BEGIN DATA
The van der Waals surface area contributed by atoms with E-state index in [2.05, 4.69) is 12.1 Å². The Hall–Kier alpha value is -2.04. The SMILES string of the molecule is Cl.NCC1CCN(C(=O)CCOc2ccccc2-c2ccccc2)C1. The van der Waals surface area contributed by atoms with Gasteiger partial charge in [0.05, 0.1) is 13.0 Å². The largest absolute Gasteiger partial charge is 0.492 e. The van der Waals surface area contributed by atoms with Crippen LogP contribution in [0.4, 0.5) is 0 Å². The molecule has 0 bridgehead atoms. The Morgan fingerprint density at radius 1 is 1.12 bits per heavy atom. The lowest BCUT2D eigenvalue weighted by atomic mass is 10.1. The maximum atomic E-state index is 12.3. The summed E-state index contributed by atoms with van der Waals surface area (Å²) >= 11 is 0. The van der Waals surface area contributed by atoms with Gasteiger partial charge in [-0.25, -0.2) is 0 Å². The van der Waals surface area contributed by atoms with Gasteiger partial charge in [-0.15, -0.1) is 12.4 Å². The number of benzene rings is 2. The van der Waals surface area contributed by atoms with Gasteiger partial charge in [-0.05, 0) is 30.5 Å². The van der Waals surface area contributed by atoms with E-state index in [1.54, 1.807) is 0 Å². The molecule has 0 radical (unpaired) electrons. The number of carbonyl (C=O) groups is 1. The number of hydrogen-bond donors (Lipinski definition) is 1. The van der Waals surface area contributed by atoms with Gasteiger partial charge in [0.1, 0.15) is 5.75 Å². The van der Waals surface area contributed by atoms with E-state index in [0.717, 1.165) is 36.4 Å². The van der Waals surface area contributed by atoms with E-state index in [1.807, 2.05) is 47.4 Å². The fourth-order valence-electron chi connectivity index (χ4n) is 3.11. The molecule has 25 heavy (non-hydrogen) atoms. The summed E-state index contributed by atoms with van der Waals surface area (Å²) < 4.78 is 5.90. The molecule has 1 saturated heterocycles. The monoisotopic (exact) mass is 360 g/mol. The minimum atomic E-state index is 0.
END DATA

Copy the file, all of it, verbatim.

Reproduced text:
The van der Waals surface area contributed by atoms with E-state index in [2.05, 4.69) is 12.1 Å². The Hall–Kier alpha value is -2.04. The SMILES string of the molecule is Cl.NCC1CCN(C(=O)CCOc2ccccc2-c2ccccc2)C1. The van der Waals surface area contributed by atoms with Gasteiger partial charge in [0.05, 0.1) is 13.0 Å². The largest absolute Gasteiger partial charge is 0.492 e. The van der Waals surface area contributed by atoms with Crippen LogP contribution in [0.4, 0.5) is 0 Å². The molecule has 0 bridgehead atoms. The Morgan fingerprint density at radius 1 is 1.12 bits per heavy atom. The lowest BCUT2D eigenvalue weighted by atomic mass is 10.1. The maximum atomic E-state index is 12.3. The summed E-state index contributed by atoms with van der Waals surface area (Å²) >= 11 is 0. The van der Waals surface area contributed by atoms with Gasteiger partial charge in [-0.25, -0.2) is 0 Å². The van der Waals surface area contributed by atoms with Gasteiger partial charge in [-0.15, -0.1) is 12.4 Å². The number of benzene rings is 2. The van der Waals surface area contributed by atoms with Gasteiger partial charge in [-0.05, 0) is 30.5 Å². The van der Waals surface area contributed by atoms with E-state index in [1.54, 1.807) is 0 Å². The molecule has 0 radical (unpaired) electrons. The number of carbonyl (C=O) groups is 1. The number of hydrogen-bond donors (Lipinski definition) is 1. The van der Waals surface area contributed by atoms with Gasteiger partial charge in [0.1, 0.15) is 5.75 Å². The van der Waals surface area contributed by atoms with E-state index in [0.717, 1.165) is 36.4 Å². The van der Waals surface area contributed by atoms with E-state index in [1.807, 2.05) is 47.4 Å². The fourth-order valence-electron chi connectivity index (χ4n) is 3.11. The molecule has 25 heavy (non-hydrogen) atoms. The summed E-state index contributed by atoms with van der Waals surface area (Å²) < 4.78 is 5.90. The molecule has 1 saturated heterocycles. The monoisotopic (exact) mass is 360 g/mol. The minimum atomic E-state index is 0.